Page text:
Effectiveness study with two non-randomized treatment arms (i.e., inpatient and outpatient) consisting of self-referring patients
Primary study design
Secondary study design
Non randomised study
Patient information sheet
Not available in web format, please use contact details to request a participant information sheet
Transdiagnostic, treatment-resistant patients, presenting for specialized in- and out-patient treatment
Both the inpatient unit and outpatient units of the Universitären Psychiatrischen Kliniken in Basel will both apply Acceptance and Commitment Therapy. The treatment program in the inpatient unit involves intensive psychotherapy, individually and in groups. Treatment in the outpatient unit consists of individual intensive psychotherapy. Patients self-present for treatment and there is no randomisation. The goal is to limit treatment to 3 months on average, however the length differs by individual, and will be determined by clinical necessity, and cannot be guaranteed a priori.
The study includes a pre-, post- and follow-up measurement. The follow up (FU) assessments will take place after 1, 4, 9 and 12 months.
Primary outcome measures
1. Symptoms: Brief Symptom Checklist (BSCL)
2. General Functioning: World Health Organization Disability Assessment Schedule 2.0 (WHODAS 2.0; 12-item version)
3. Well-Being: Mental Health Continuum (MHC-SF)
Primary outcomes are measured at baseline, post, and 12 months follow up.
Secondary outcome measures
1. Psychological flexibility/emotional avoidance
5. Obsessions and compulsions
6. Social Interaction
7. Social fear
8. Process of psychological flexibility
9. Committed action
10. Cognitive fusion
13. Meaning of life
14. (Problematic) emotion regulation
15. Overall social support
16. Relationship satisfaction
17. Social network quality
19. Perceived stress
20. Daily stress
21. Prosocial behaviors
Secondary outcomes are measured at baseline, post and 12 months follow up. Process measures of psychological flexibility, social interactions, social network quality, and daily stress are additionally measured at 1, 4 and 9 month follow-up.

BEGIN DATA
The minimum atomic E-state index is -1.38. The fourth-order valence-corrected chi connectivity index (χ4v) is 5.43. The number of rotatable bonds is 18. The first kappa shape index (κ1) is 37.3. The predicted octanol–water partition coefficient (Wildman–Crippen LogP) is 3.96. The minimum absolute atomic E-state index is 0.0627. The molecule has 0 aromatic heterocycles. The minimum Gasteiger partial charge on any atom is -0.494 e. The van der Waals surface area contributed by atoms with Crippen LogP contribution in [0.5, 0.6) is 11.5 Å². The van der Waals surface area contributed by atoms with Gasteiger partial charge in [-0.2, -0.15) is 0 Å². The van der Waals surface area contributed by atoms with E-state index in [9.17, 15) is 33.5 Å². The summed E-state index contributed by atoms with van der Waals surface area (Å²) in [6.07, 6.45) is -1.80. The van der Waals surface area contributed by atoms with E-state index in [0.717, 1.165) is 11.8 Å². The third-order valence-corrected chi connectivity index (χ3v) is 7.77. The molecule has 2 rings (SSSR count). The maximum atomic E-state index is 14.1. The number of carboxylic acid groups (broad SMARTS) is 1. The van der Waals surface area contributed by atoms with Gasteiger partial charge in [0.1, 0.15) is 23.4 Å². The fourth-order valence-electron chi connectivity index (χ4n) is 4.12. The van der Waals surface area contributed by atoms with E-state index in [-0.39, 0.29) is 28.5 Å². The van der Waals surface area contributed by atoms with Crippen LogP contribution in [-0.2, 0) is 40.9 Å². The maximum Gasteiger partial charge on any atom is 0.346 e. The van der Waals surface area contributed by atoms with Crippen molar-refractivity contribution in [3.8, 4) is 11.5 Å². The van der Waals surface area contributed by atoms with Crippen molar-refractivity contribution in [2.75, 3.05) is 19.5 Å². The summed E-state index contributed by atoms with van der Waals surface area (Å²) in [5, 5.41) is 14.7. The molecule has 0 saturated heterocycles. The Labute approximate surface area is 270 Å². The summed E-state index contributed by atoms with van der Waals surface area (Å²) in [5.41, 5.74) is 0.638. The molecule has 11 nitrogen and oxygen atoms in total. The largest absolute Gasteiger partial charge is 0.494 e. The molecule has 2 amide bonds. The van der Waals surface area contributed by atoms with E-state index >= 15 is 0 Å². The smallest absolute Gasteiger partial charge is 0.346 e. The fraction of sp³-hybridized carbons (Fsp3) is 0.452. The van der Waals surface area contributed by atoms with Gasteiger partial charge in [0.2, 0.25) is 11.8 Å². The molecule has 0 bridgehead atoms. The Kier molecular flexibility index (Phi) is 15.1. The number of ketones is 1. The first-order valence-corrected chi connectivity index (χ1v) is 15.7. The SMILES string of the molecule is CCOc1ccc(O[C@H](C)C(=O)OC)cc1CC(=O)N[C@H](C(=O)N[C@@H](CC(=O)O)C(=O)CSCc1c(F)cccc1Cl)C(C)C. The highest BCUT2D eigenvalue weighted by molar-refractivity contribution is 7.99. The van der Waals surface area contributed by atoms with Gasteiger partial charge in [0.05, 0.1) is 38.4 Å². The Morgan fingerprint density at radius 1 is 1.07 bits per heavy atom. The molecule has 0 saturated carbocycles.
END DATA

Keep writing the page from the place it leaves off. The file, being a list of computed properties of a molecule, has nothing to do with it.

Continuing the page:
Overall trial start date
Overall trial end date
Participant inclusion criteria
1. Individuals 18 – 65 years of age
2. Inpatients and outpatients presenting for specialized treatment in a psychiatric university clinic
3. A history of at least one course of previous therapy
4. Signed letter of consent
Target number of participants
Participant exclusion criteria
1. Less than 18, greater than 65 years of age
2. Inability to understand the local language (German) in written form
3. Inability to complete the study design
Recruitment start date
Recruitment end date
Countries of recruitment
Trial participating centre
Universitäre Psychiatrische Kliniken Basel
University of Basel (Switzerland)
c/o Prof. Dr Andrew Gloster
University of Basel
Department of Psychology
Schweizerischer Nationalfonds zur Förderung der Wissenschaftlichen Forschung
Swiss National Science Foundation, Fonds National Suisse de la Recherche Scientifique, Fondo Nazionale Svizzero per la Ricerca Scientifica, Fonds National Suisse, Fondo Nazionale Svizzero, Schweizerischer Nationalfonds, SNF, SNSF, FNS
Funding Body Type
private sector organisation
Funding Body Subtype
Results and Publications
Publication and dissemination plan
To be confirmed at a later date
Intention to publish date
Participant level data
Available on request
Results - basic reporting